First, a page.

The Web controls defined in the markup portion are implemented as properties in an auto-generated partial class. If you are using a Web Application Project you can browse to this partial class directly by visiting the WebPageName.designer.cs or WebPageName.designer.vb file; in a Web Site Project this designer partial class file is created behind the scenes. The following code shows an example of such a designer partial class:

public partial class _Default {
   
   /// <summary>
   /// lblMessage control.
   /// </summary>
   /// <remarks>
   /// Auto-generated field.
   /// To modify move field declaration from designer file to code-behind file.
   /// </remarks>
   protected global::System.Web.UI.WebControls.Label lblMessage;
}

The _Default class is split across two files: the auto-generated designer file and your code-behind class file. The code-behind class file can access the Web controls defined in the markup file because they are actually implemented as properties in the class itself, albeit in a separate, auto-generated file.

Life Before Partial Classes
If you developed ASP.NET 1.x applications then you likely remember what life was like before partial classes. Without partial classes, Visual Studio had to embed the Web control property declarations directly in the code-behind class. This resulted in a hidden region within each code-behind class that defined these properties. With partial classes this low-level scaffolding is placed in a separate file, keeping our code-behind class tidier, more readable, and more maintainable.

Partial classes are also useful with tools like Typed DataSets and LINQ to SQL, which auto-generate class files to assist with data access. It's not uncommon that you need to add additional properties or methods. Doing so involves creating a partial class and adding the needed methods or properties in that separate file. For more information on this technique see How To: Extend the Functionality of a DataSet and Implementing Business Logic in LINQ to SQL.

Defining a Method Across Two Files


Partial methods allow the definition of a method to be located in one file and the body of the method to be optionally defined in another file. They can only be used in partial classes and were introduced as language features in C# 3.0 and Visual Basic 9.0, the versions that shipped with the .NET Framework 3.5 and Visual Studio 2008.

Returning to our Employee example, with partial methods we could define a partial method named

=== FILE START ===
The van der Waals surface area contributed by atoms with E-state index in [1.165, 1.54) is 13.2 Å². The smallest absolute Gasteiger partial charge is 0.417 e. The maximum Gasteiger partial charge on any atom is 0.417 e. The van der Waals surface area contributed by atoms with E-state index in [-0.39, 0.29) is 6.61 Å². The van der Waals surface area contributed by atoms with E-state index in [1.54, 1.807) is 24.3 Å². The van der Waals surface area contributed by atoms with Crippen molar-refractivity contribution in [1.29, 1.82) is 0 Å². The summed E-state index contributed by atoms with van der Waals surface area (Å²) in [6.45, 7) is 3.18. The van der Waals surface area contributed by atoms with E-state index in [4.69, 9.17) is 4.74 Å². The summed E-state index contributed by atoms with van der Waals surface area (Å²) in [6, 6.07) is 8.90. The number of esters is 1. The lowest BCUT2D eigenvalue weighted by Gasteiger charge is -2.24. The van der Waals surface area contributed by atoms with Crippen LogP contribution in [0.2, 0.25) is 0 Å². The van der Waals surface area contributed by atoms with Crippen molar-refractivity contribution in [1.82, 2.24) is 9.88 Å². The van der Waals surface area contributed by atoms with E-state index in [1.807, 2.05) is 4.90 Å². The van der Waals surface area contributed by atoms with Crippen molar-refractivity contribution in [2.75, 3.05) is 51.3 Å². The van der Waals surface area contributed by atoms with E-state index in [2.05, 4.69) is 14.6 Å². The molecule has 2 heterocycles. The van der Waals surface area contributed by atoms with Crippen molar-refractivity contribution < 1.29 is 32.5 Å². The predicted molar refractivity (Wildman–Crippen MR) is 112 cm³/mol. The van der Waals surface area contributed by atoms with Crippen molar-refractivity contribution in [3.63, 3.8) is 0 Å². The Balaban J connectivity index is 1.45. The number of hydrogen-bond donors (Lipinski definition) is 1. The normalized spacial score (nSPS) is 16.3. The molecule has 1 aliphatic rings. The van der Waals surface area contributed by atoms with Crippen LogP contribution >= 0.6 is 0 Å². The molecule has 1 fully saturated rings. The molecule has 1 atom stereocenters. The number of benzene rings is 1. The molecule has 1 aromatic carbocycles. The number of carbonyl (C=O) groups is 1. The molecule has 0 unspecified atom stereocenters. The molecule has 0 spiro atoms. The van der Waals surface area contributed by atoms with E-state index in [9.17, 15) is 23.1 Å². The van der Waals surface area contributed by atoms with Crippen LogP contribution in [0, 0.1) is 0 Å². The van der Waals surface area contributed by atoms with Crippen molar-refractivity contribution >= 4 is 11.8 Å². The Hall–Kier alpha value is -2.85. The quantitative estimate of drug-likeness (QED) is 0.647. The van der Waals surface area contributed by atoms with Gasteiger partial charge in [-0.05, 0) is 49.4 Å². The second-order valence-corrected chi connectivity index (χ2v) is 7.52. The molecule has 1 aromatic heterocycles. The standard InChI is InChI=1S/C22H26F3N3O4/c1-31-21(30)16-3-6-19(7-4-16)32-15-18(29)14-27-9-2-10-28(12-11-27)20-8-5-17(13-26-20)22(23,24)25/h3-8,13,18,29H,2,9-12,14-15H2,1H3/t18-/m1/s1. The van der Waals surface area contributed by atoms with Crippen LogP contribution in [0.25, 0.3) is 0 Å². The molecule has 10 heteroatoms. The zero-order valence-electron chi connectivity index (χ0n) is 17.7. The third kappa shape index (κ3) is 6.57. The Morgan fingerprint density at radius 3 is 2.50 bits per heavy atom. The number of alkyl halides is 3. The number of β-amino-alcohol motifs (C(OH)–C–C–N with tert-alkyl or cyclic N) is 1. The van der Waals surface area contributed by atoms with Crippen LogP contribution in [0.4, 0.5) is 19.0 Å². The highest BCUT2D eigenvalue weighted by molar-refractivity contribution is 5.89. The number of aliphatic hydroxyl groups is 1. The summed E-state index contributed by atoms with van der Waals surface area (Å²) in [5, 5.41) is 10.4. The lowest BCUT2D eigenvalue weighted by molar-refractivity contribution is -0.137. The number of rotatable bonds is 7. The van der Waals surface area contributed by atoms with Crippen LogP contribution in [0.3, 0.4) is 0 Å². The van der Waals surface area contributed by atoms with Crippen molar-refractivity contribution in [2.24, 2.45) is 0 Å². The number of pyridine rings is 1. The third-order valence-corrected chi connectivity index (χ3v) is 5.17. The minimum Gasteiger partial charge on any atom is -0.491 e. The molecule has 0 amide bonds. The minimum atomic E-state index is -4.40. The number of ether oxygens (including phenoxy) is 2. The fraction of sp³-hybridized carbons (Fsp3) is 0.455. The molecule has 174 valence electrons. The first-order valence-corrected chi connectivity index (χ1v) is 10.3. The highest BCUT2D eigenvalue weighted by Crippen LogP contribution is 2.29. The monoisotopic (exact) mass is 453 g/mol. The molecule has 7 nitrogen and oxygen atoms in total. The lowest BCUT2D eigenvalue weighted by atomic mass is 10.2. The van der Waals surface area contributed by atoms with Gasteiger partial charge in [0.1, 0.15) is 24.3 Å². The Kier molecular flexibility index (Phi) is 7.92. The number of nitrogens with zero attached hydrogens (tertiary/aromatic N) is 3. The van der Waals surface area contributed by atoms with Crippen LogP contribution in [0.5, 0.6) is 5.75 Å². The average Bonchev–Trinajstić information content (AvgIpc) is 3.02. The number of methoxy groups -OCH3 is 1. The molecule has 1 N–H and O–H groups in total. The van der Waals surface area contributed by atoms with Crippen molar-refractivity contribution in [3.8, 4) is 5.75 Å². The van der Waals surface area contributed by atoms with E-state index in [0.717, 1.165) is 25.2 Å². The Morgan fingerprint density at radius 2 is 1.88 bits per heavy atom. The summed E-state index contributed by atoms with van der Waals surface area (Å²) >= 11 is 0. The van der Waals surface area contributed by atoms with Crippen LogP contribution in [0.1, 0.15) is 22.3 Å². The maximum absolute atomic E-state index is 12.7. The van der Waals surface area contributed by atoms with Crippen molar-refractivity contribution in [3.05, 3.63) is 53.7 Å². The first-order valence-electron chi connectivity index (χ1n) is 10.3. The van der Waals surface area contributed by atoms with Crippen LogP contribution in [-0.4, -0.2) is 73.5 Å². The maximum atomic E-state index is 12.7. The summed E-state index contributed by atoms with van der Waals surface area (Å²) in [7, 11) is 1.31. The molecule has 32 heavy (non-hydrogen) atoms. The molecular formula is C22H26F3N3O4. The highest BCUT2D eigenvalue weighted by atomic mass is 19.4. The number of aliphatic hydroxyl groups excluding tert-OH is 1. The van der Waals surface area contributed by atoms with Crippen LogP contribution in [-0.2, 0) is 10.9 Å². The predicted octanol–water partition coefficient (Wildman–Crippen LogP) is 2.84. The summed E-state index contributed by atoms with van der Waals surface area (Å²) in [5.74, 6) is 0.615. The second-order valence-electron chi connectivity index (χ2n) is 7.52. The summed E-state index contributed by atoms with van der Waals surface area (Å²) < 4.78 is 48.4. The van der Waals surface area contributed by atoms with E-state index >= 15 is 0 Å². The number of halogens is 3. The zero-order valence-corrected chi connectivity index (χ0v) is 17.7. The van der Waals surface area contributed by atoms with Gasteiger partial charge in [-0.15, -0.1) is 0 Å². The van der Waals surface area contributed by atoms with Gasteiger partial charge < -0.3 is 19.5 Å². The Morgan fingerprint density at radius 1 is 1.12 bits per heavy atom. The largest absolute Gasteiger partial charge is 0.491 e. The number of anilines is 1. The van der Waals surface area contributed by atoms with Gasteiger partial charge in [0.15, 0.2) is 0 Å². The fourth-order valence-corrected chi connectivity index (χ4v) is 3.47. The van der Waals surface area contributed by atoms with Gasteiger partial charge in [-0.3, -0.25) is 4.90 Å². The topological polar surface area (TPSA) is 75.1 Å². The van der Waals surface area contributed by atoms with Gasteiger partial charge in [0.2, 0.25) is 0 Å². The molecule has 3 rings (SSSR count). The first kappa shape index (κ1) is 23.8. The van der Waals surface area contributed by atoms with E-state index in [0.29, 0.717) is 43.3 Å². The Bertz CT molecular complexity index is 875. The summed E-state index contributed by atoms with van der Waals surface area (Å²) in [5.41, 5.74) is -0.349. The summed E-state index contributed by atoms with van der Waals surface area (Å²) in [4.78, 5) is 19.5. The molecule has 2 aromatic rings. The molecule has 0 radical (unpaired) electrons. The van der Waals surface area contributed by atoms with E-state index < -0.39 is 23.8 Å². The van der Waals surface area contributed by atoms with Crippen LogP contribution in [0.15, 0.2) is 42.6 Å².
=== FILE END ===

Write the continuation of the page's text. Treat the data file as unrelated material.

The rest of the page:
// This portion of the partial class is defined in Employee.cs
public partial class Employee
{
   public int EmployeeID;
   public string FirstName;
   public string LastName;
   public decimal Salary;

   public partial void ApplyAnnualCostOfLivingRaise();

   public void PerformEndOfYearProcesses()
   {
      ApplyAnnualCostOfLivingRaise();

      ...
   }
}


// This portion of the partial class is defined in EmployeeAnnualCostOfLivingRaise.cs
public partial class Employee
{
   public partial void ApplyAnnualCostOfLivingRaise()
   {
      Salary *= 1.05M;
   }

}

Note that in the first file, Employee.cs, the method ApplyAnnualCostOfLivingRaise is defined as a partial method. No body is supplied, yet the method can be called from other methods in the class, as it is from PerformEndOfYearProcesses. Keep in mind that the partial method's body is optional. If the body is not supplied then when the class is compiled all references to the method ApplyAnnualCostOfLivingRaise are removed. If the body is defined, as it is in the EmployeeAnnualCostOfLivingRaise.cs file, then the compiler treats the method as if it had been defined in the same class file.

Partial methods are especially useful in auto-generated code situations. A code generating tool might now that there are certain extension points that some users are going to be interested in customizing. For example, the objects created in LINQ to SQL have partial methods like OnLoaded, OnCreated, OnPropertyNameChanging, and OnPropertyNameChanged. The auto-generated code calls the OnCreated partial method from its constructor. If you want to run custom code when one of these objects is created you can create a partial class and define the body for the OnCreated partial method. (If you do not need to add such customization then all calls to the OnCreated method are removed at compile-time.)

See Implementing Business Logic in LINQ to SQL for an example of using partial methods to add custom logic to the objects LINQ to SQL auto-generates. And Beth Massi shows a good example of using partial classes and methods to validate the state of an auto-generated object created by LINQ to SQL in her blog entry, Simple Validation with LINQ to SQL Classes.

Conclusion


Partial classes and partial methods are language features available in C# and Visual Basic that, among other uses, provide a simple and safe way to add new functionality or extend existing functionality of auto-generated code. In short, partial classes and partial methods allow class and method definitions to be split across multiple files, which allows the code generator tool to make its writes to one file while your customizations can be made to an entirely separate file. The compiler intelligently combines the definitions together into a single class at compile-time.

Happy Programming!

  • By Scott Mitchell


    Further Readings:

  • Partial Classes and Methods (C#)
  • The Partial Keyword (Visual Basic)
  • Partial Methods (Visual Basic)
  • Implementing Business Logic in LINQ to SQL
  • Simple Validation with LINQ to SQL Classes